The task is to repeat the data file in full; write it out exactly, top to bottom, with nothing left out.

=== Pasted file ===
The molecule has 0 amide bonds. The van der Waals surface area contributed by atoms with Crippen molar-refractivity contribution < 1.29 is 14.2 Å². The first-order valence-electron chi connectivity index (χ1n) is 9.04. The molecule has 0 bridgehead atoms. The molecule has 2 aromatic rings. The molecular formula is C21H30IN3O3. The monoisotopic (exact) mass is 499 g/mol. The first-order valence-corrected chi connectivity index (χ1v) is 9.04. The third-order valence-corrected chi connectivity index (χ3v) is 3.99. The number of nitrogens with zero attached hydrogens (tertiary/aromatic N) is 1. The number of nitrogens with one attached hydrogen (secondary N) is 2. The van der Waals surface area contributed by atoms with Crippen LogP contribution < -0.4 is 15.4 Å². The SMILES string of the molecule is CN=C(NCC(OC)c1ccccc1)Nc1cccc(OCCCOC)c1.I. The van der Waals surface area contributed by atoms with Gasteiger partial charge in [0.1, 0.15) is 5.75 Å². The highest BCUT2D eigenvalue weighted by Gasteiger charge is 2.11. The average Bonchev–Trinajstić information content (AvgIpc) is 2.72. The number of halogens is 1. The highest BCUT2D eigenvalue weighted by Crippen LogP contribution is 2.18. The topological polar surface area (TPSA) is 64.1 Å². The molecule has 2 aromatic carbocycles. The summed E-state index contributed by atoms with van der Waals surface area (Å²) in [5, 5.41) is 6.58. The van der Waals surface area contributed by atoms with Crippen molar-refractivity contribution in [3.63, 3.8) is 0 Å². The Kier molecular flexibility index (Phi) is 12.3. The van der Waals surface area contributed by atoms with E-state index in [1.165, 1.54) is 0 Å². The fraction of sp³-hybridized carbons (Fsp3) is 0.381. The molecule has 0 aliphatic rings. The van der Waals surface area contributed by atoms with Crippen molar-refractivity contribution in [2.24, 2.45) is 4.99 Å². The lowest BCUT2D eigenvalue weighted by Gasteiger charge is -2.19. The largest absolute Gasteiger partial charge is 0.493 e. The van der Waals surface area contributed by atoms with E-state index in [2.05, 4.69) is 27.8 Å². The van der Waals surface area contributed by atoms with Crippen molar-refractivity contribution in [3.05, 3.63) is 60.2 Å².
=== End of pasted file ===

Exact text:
The molecule has 0 amide bonds. The van der Waals surface area contributed by atoms with Crippen molar-refractivity contribution < 1.29 is 14.2 Å². The first-order valence-electron chi connectivity index (χ1n) is 9.04. The molecule has 0 bridgehead atoms. The molecule has 2 aromatic rings. The molecular formula is C21H30IN3O3. The monoisotopic (exact) mass is 499 g/mol. The first-order valence-corrected chi connectivity index (χ1v) is 9.04. The third-order valence-corrected chi connectivity index (χ3v) is 3.99. The number of nitrogens with zero attached hydrogens (tertiary/aromatic N) is 1. The number of nitrogens with one attached hydrogen (secondary N) is 2. The van der Waals surface area contributed by atoms with Crippen LogP contribution < -0.4 is 15.4 Å². The SMILES string of the molecule is CN=C(NCC(OC)c1ccccc1)Nc1cccc(OCCCOC)c1.I. The van der Waals surface area contributed by atoms with Gasteiger partial charge in [0.1, 0.15) is 5.75 Å². The highest BCUT2D eigenvalue weighted by Gasteiger charge is 2.11. The average Bonchev–Trinajstić information content (AvgIpc) is 2.72. The number of halogens is 1. The highest BCUT2D eigenvalue weighted by Crippen LogP contribution is 2.18. The topological polar surface area (TPSA) is 64.1 Å². The molecule has 2 aromatic carbocycles. The summed E-state index contributed by atoms with van der Waals surface area (Å²) in [5, 5.41) is 6.58. The van der Waals surface area contributed by atoms with Crippen molar-refractivity contribution in [3.63, 3.8) is 0 Å². The Kier molecular flexibility index (Phi) is 12.3. The van der Waals surface area contributed by atoms with E-state index in [1.165, 1.54) is 0 Å². The fraction of sp³-hybridized carbons (Fsp3) is 0.381. The molecule has 0 aliphatic rings. The van der Waals surface area contributed by atoms with Crippen molar-refractivity contribution in [2.24, 2.45) is 4.99 Å². The lowest BCUT2D eigenvalue weighted by Gasteiger charge is -2.19. The largest absolute Gasteiger partial charge is 0.493 e. The van der Waals surface area contributed by atoms with E-state index in [2.05, 4.69) is 27.8 Å². The van der Waals surface area contributed by atoms with Crippen molar-refractivity contribution in [3.05, 3.63) is 60.2 Å².